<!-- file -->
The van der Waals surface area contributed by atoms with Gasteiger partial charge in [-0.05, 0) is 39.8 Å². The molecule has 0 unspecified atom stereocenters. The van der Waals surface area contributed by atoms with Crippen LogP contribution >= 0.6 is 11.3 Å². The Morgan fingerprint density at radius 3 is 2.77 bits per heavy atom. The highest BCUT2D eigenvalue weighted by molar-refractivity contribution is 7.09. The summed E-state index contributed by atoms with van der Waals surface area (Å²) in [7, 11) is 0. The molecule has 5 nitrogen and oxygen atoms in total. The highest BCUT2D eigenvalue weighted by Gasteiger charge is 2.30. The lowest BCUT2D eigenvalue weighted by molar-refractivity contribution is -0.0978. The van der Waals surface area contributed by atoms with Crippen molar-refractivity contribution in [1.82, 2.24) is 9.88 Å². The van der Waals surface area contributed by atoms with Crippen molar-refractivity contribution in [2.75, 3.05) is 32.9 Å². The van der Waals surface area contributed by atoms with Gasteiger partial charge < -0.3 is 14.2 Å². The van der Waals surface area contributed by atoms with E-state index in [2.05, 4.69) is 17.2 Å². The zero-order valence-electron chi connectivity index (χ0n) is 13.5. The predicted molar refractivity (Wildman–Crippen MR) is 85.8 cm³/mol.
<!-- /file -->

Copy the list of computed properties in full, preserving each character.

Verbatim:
The van der Waals surface area contributed by atoms with Gasteiger partial charge in [-0.05, 0) is 39.8 Å². The molecule has 0 unspecified atom stereocenters. The van der Waals surface area contributed by atoms with Crippen LogP contribution >= 0.6 is 11.3 Å². The Morgan fingerprint density at radius 3 is 2.77 bits per heavy atom. The highest BCUT2D eigenvalue weighted by molar-refractivity contribution is 7.09. The summed E-state index contributed by atoms with van der Waals surface area (Å²) in [7, 11) is 0. The molecule has 5 nitrogen and oxygen atoms in total. The highest BCUT2D eigenvalue weighted by Gasteiger charge is 2.30. The lowest BCUT2D eigenvalue weighted by molar-refractivity contribution is -0.0978. The van der Waals surface area contributed by atoms with Crippen molar-refractivity contribution in [1.82, 2.24) is 9.88 Å². The van der Waals surface area contributed by atoms with Crippen molar-refractivity contribution in [2.75, 3.05) is 32.9 Å². The van der Waals surface area contributed by atoms with Gasteiger partial charge < -0.3 is 14.2 Å². The van der Waals surface area contributed by atoms with E-state index in [2.05, 4.69) is 17.2 Å². The zero-order valence-electron chi connectivity index (χ0n) is 13.5. The predicted molar refractivity (Wildman–Crippen MR) is 85.8 cm³/mol.